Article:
Samaritans CEO Ruth Sutherland responds to today’s ONS figures*
“It is extremely worrying that for the first time in five years, the suicide rate in the UK has increased, with 686 more deaths than in 2017. In particular, in recent years the rate of suicide in young people has increased, and the suicide rate in young females under-25 is the now the highest on record.
“There has also been a significant increase in the suicide rate in young men, since 2017. Significantly more people aged 45-49 took their own lives also, and middle aged-men remain the group at greatest risk of suicide overall.
“Every single one of these deaths is a tragedy that devastates families, friends and communities. Whilst the overall rise has only been seen this year, and we hope it is not the start of a longer-term trend, it’s crucial to have a better understanding of why there has been such an increase.
“We know that suicide is not inevitable, it is preventable and encouraging steps have been made to prevent suicide, but we need to look at suicide as a serious public health issue. We have known for many years that suicide is a gender and inequality issue with middle-aged men in disadvantaged communities most at risk. Yet, we still don’t have a comprehensive, cross-departmental government workplan that prioritises clear actions on how to reach the two-thirds of people who die by suicide who are not in touch with mental health services.
“The rising rate of suicide in young people is a particular concern. Whilst, suicide is complex and rarely caused by one thing, there are some common factors in young people who take their own lives. These include bereavement, mental or physical ill health, self-harm and academic pressure. We must understand what is contributing to the recent rise in suicides, and try to ensure this generation doesn’t carry a higher risk of suicide throughout their lives.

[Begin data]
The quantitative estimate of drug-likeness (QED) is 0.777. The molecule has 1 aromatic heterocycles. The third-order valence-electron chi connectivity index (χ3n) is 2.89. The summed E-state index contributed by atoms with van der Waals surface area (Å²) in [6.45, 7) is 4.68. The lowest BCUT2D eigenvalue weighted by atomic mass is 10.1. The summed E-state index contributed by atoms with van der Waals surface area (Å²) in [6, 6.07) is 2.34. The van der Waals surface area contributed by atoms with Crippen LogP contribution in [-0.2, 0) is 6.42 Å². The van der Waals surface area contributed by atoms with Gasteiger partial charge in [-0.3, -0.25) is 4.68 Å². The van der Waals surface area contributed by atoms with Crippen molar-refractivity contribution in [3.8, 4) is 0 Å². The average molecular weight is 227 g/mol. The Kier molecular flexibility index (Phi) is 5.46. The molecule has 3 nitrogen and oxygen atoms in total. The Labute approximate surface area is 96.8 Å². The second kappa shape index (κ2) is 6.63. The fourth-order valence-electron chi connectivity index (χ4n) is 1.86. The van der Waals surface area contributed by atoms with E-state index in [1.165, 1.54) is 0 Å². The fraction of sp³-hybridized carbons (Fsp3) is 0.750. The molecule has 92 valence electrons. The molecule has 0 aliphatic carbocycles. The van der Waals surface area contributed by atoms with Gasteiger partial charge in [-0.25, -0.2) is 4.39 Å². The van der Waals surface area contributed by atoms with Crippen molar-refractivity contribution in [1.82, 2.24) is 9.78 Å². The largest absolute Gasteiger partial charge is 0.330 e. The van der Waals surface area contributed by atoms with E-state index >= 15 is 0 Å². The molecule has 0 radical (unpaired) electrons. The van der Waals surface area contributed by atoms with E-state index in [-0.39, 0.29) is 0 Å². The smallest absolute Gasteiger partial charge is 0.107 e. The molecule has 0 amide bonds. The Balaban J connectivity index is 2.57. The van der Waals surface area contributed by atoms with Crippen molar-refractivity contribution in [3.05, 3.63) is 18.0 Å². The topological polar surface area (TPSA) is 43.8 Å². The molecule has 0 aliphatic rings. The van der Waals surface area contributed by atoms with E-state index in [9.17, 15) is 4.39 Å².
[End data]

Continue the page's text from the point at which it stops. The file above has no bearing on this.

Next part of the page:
“A major concern for Samaritans is the increase in self-harm among young people over the last 15 years, particularly in young women (increase of 13%). Self-harm is a strong risk factor for future suicide among young people. Research is urgently needed to understand this increase in self-harm so that effective support services and preventive measures can be developed. Self-harm must also be prioritised by governments and plans should equip young people with effective, healthy coping mechanisms and promote help-seeking by reducing stigma around self-harm.
“Samaritans has made self-harm a priority issue for our research and policy work this year. We are developing a programme of work to help ensure that people who self-harm get the support they need, ensuring the voices of people who self-harm are at the heart of this work. We are also working with tech companies and Government on an initiative which aims to limit harmful content online and maximise the support available.
“We’ll be publishing our annual Suicide Statistics Report next week which looks at rates across the UK and Republic of Ireland and explores detailed trends. This will include a focus on the rise of deaths by suicide amongst under 25-year olds. We hope these figures out today will prompt action to ensure the best support is available to anyone who needs it.”
Samaritans 2019 Suicide Statistics Report pulls together the statistics from national statistical agencies to produce an overview of the latest suicide rates and trends for the UK. The report will be available here on 10 September; World Suicide Prevention Day.
For more information or to arrange an interview please contact Samaritans Press Office on 020 8394 8300 / [email protected]. Elizabeth Scowcroft, Head of Research and Evaluation is available for interview.
Notes to Editors
*Source: Office of National Statistics - Suicides in the UK: 2018 registrations (excludes Republic of Ireland data).
- Deaths by suicide in UK rose by 11.8% in 2018, according to new figures released by the Office of National Statistics (ONS) today.
- In 2018, 6,507 suicides were registered in UK, up from 5,821 the year before. The rate of deaths among under 25s increased by 23.7% from 2017 to 2018 with 730 under-25s taking their own lives in 2018, up from 590 in 2017. The overall increase in suicide in the UK appears to be driven by the increase in male suicide. Males aged 45-49 years still have the highest rate of suicide (18.1 per 100,000).
- Samaritans defines ‘self-harm’ as any deliberate act of self-poisoning or self-injury without suicidal intent. This excludes accidents, substance misuse and eating disorders.
- Samaritans Media Guidelines on reporting suicide can be found here
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